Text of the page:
Vet: pigs eat the roots, leaves given to cattle as galactagogue
Inula conyza (Griess.) DC.
Rep: plants hung up in the granaries to keep rats away 
Jasminum officinale L.
Med: flowers decoctions to heal cough
Cosm: flowers in bath water to relax 
Dom: flowers used to decorate house
Sup/rel: plant has protective value
Juglans regia L.
Prov: ‘Noce, croce’; ‘Beati chi ha ‘rcacciato noce e ulive perchè non se vanga e non se zappa’
Juniperus communis L.
Food: fruit for flavouring grappa 
Cosm: fruit chewed against halitosis
Similar to the Juniperus oxycedrus L. use 
Juniperus oxycedrus L.
Med: fruit chewing to heal inappetence ; fruit juice eaten to heal stomach acid, fruit poultice on skin to heal sores
Vet: crushed fruit added to water as galactagogue for cattle
Used cited for Juniperus communis L. 
Sup/rel: fruit in the St. John’s water
Laurus nobilis L.
Laru (o), alloro, baccarolo (g)
Cosm: leaves in bath water to relax 
Sup/rel: leaves in St. John’s water 
Rep: some leaves in pots where figs were kept to keep worms away; leaves on doors to keep cockroaches away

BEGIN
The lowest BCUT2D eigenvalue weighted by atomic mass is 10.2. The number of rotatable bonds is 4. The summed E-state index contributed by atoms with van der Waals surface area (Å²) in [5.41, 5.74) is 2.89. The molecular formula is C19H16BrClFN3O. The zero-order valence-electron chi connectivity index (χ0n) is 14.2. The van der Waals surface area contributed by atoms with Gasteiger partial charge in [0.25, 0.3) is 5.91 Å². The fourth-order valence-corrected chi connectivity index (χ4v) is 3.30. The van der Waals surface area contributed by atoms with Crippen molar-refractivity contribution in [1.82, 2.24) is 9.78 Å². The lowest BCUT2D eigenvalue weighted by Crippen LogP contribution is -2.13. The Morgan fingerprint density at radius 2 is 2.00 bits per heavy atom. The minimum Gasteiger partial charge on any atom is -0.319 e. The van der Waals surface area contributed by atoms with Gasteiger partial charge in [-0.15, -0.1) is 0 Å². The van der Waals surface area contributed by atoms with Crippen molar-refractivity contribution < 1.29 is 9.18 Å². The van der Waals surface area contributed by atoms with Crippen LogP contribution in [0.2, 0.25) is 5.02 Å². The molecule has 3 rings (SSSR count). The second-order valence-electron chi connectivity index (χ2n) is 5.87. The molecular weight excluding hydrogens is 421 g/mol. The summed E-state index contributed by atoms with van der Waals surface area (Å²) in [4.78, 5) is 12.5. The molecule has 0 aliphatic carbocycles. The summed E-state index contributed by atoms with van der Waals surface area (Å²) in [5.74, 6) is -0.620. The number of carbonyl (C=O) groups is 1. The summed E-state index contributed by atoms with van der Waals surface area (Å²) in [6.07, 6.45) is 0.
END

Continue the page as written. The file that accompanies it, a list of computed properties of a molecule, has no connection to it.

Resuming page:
Recr: twig crackling in fire
Sup/rel: plant on the house entrance protects against lightning 
Spigonardo (o), lavanda (c, g) spighette (c), spighetto (g)
Med: flowers in water to clean wounds , flowers macerated in alcohol to heal louse; to encourage sleep in children, dried spikelets placed near beds
Vet: some spikelets in feed of dairy cows to flavouring the milk
Cosm: flowering tops macerated in water to perfume skin 
Dom: dry spikelets into drawers to perfume clothes; in floral decorations 
Prov: ‘Una buona raccolta vale più di un campo di grano’
Leopoldia comosa (L.) Parl.
Ligustrum vulgare L.
Mix: twigs used to make string in the grapevines 
Linum usitatissimum L.
Med: seed poultice applied to chest as decongestant, to heal cough 
Food: seeds for flavouring bread
Lunaria annua L.
Erba della luna, monete del papa (o), soldi, pianta dei soldi, dollari (g)
Med: leaf infusion as diuretic
Food: boiled leaves in vegetable mixtures
Dom: dried plant with siliquae used to decorate house
Mix: flowers used to make wedding bouquets
Sup/rel: where plant grows, there it brings richness
Malus sylvestris (L.) Mill.
Melette selvatiche (g)
Vet: wasted fruit were given to pigs
Prov: ‘Dare le mele ai porci’
Malva sylvestris L.
Malva, malbe (c), malbe (g)
Med: leaf infusion as laxative [21, 30], relaxing, depurative , for intimate washing; chewing leaves to heal toothache [4, 22, 26]; wrap of boiled leaves to heal skin diseases [4, 26], sores; wrap of boiled leaves put on chest (with ‘pancotto’) to heal bronchitis 
Vet: leaf infusion to heal cattle diarrhoea and as digestive; raw leaves as feed to increase milk production in dairy cows